United States — November 17, 2009 1:54 am

Worst-Case Scenarios


Lessons from Hurricane Katrina, and where we stand today

On Aug. 29, 2005, one million people were displaced overnight when Hurricane Katrina assaulted the Gulf Coast. “We plan for what we’ve experienced, but you don’t even begin to understand [a worst-case scenario] until it is upon you,” Marty Bahamonde, a FEMA employee who took refuge in the Superdome along with roughly 26,000 others, told the HPR. Katrina tested our government’s competence to deal with disaster, and we failed, according to Bahamonde, “at all levels of government.” Greater government awareness of the potential of public-private partnerships and new leadership strategies have combined to increase our disaster readiness. While our disaster response plans remain incomplete on a national level, it is clear that the U.S. government has learned lessons from Katrina and is applying them to situations for which, realistically, we can never be fully prepared.

A Failure of Government

In forming the Department of Homeland Security, the Bush administration decided to focus on possible terrorist attacks, but left FEMA virtually on its own in responding to natural disasters. This put overwhelming pressure on top FEMA officials with weak credentials in emergency management, particularly director Michael Brown. As Lee Clarke, professor of sociology at Rutgers University, told the HPR, “there is always lots of intelligence in [FEMA], but it was not allowed to function.” The new FEMA director, Craig Fugate, has more than 28 years of emergency-management experience. Fugate regularly announces “no-notice” or “thunderbolt” exercises to test the agency’s readiness for the worst — a valuable test of preparedness for an organization that has not always exemplified it.

Katrina also demonstrated that competent local and state governments are critical to a system that emphasizes cooperation between federal and state entities. “Emergency management is a complete partnership, but is complicated by issues over state rights and federal intervention,” Dr. Burton Clark, an emergency-management specialist, told the HPR. Clark continued, “The authority to demand an evacuation resides at the local and state levels, but at the federal level we also need to be able to help by getting resources and pre-positioning people.” Changes made to our national response plan since Katrina, with this partnership in mind, allow federal institutions to actively assist in the strengthening of local and state programs even during times of peace and security.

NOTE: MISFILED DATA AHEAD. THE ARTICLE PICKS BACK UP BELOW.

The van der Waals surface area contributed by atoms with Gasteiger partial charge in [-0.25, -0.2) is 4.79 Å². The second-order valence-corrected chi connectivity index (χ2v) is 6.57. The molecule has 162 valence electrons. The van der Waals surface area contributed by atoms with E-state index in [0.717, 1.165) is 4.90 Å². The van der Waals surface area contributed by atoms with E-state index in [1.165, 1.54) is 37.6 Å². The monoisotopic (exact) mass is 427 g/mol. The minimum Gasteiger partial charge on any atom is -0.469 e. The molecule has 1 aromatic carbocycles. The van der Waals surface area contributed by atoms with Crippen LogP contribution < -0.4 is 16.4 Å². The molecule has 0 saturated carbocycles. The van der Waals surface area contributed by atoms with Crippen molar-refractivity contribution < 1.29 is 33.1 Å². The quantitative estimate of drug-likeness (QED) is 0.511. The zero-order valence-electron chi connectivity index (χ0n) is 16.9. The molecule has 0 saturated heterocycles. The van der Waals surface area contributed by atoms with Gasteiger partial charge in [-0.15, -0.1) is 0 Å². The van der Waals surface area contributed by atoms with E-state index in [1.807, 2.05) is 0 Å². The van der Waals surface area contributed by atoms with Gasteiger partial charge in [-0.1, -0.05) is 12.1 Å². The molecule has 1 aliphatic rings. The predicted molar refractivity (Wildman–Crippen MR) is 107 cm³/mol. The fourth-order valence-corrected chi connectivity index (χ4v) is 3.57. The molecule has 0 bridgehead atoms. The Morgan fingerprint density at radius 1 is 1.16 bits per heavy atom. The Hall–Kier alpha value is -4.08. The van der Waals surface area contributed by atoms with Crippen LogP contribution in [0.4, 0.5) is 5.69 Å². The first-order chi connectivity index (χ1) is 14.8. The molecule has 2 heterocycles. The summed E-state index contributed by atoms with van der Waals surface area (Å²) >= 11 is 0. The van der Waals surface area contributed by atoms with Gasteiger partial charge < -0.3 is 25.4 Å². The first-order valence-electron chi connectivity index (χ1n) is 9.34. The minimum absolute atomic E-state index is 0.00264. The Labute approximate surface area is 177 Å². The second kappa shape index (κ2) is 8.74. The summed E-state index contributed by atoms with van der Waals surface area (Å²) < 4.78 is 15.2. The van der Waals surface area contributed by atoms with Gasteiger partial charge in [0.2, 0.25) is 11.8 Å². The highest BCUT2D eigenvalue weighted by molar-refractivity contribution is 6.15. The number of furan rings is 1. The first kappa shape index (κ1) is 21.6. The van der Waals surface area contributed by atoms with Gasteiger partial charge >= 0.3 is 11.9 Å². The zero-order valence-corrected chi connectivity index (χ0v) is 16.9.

A Creative Approach

Perhaps the most consequential mistake in dealing with Katrina was the lack of initiative for reducing vulnerability and increasing preparedness prior to the hurricane. Clarke told the HPR that agencies lost sight of their mandate to “try to prevent the damage in the first place,” instead of merely “getting the ambulance to the scene.” There was not an adequate evacuation of New Orleans, nor were there enough medical or security personnel to mitigate the disaster at ground zero, especially since three states were affected simultaneously.

The Department of Homeland Security has endeavored to increase preparedness by establishing partnerships with the private sector. The government has reached out to firms like Wal-Mart, CVS, Home Depot, FedEx, and IBM to increase capacity and develop smarter technology for response efforts. During disasters, Wal-Mart’s National Operations Center now assists government agencies by supplying water and food to victims. This new approach was a “huge piece of the puzzle that had been missing,” said Bahamonde.

A Necessary Lesson

Of course, hurricanes are not the only natural threat we face. The state of Washington faces the threat of volcanic eruptions; the Midwest is concerned about severe winter storms and flooding; and California must be vigilant in preparing for earthquakes and forest fires. Any of these threats could become the next Katrina. “We shouldn’t only be preparing for the last disaster, because history is not always our best teacher,” Clark said. Rebuilding and strengthening the levees is necessary, but so are countless other vulnerability-reducing projects.

Our emergency-management system remains imperfect, but still offers a valuable framework for handling disasters quickly and professionally, rather than leaving the responsibility to private charity. Bahamonde witnessed firsthand the importance of governmental organization: “It was impossible for me as an individual to make a dent in the response effort,” he told the HPR, “but as a FEMA employee, I did have the capability of responding effectively by reaching back to co-workers with a professional obligation and ability to help.” Continuing to increase both that sense of obligation and the ability to follow through will help us mitigate the next big natural threat.

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